Female mate-choice drives the evolution of male-biased dispersal in a social mammal

Article metrics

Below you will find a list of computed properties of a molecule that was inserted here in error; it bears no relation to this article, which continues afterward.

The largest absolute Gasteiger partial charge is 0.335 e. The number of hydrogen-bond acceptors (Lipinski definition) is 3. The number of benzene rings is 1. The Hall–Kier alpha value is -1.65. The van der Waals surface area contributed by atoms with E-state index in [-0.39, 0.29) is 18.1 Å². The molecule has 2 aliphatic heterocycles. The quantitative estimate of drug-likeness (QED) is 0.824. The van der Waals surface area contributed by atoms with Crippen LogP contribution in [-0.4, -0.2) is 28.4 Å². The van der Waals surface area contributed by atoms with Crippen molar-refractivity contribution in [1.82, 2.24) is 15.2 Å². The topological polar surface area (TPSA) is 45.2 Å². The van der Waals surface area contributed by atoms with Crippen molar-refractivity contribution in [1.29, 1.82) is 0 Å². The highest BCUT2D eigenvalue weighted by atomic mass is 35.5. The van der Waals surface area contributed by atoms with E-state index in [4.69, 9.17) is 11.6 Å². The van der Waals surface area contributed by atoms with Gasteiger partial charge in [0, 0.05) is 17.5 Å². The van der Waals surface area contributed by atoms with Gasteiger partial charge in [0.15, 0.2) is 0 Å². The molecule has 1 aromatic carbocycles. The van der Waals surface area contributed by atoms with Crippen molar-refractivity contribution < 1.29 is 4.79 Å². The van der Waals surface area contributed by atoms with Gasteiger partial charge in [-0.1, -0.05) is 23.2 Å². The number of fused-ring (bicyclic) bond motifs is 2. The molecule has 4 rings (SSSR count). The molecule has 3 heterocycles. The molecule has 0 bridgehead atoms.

Dispersal has a significant impact on lifetime reproductive success1, and is often more prevalent in one sex than the other2. In group-living mammals, dispersal is normally male-biased and in theory this sexual bias could be a response by males to female mate preferences, competition for access to females or resources, or the result of males avoiding inbreeding2,3,4,5,6,7. There is a lack of studies on social mammals that simultaneously assess these factors and measure the fitness consequences of male dispersal decisions. Here we show that male-biased dispersal in the spotted hyaena (Crocuta crocuta) most probably results from an adaptive response by males to simple female mate-choice rules that have evolved to avoid inbreeding. Microsatellite profiling revealed that females preferred sires that were born into or immigrated into the female’s group after the female was born. Furthermore, young females preferred short-tenured sires and older females preferred longer-tenured sires. Males responded to these female mate preferences by initiating their reproductive careers in groups containing the highest number of young females. As a consequence, 11% of males started their reproductive career in their natal group and 89% of males dispersed. Males that started reproduction in groups containing the highest number of young females had a higher long-term reproductive success than males that did not. The female mate-choice rules ensured that females effectively avoided inbreeding without the need to discriminate directly against close kin or males born in their own group, or to favour immigrant males. The extent of male dispersal as a response to such female mate preferences depends on the demographic structure of breeding groups, rather than the genetic relatedness between females and males.